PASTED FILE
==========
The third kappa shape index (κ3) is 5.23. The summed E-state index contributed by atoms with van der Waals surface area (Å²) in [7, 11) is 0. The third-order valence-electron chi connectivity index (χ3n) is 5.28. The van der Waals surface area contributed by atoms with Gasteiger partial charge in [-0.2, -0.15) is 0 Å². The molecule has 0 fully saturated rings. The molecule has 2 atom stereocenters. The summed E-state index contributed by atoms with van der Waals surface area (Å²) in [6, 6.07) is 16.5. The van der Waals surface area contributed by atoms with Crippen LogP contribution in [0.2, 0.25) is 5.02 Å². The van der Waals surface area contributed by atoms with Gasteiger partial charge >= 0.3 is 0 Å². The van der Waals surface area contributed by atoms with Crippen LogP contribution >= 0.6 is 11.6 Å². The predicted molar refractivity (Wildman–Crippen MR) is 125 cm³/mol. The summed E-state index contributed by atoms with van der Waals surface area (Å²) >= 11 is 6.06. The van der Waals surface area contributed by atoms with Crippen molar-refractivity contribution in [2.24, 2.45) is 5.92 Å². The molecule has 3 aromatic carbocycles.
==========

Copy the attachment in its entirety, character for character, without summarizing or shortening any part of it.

The third kappa shape index (κ3) is 5.23. The summed E-state index contributed by atoms with van der Waals surface area (Å²) in [7, 11) is 0. The third-order valence-electron chi connectivity index (χ3n) is 5.28. The van der Waals surface area contributed by atoms with Gasteiger partial charge in [-0.2, -0.15) is 0 Å². The molecule has 0 fully saturated rings. The molecule has 2 atom stereocenters. The summed E-state index contributed by atoms with van der Waals surface area (Å²) in [6, 6.07) is 16.5. The van der Waals surface area contributed by atoms with Crippen LogP contribution in [0.2, 0.25) is 5.02 Å². The van der Waals surface area contributed by atoms with Gasteiger partial charge >= 0.3 is 0 Å². The van der Waals surface area contributed by atoms with Crippen LogP contribution >= 0.6 is 11.6 Å². The predicted molar refractivity (Wildman–Crippen MR) is 125 cm³/mol. The summed E-state index contributed by atoms with van der Waals surface area (Å²) >= 11 is 6.06. The van der Waals surface area contributed by atoms with Crippen molar-refractivity contribution in [2.24, 2.45) is 5.92 Å². The molecule has 3 aromatic carbocycles.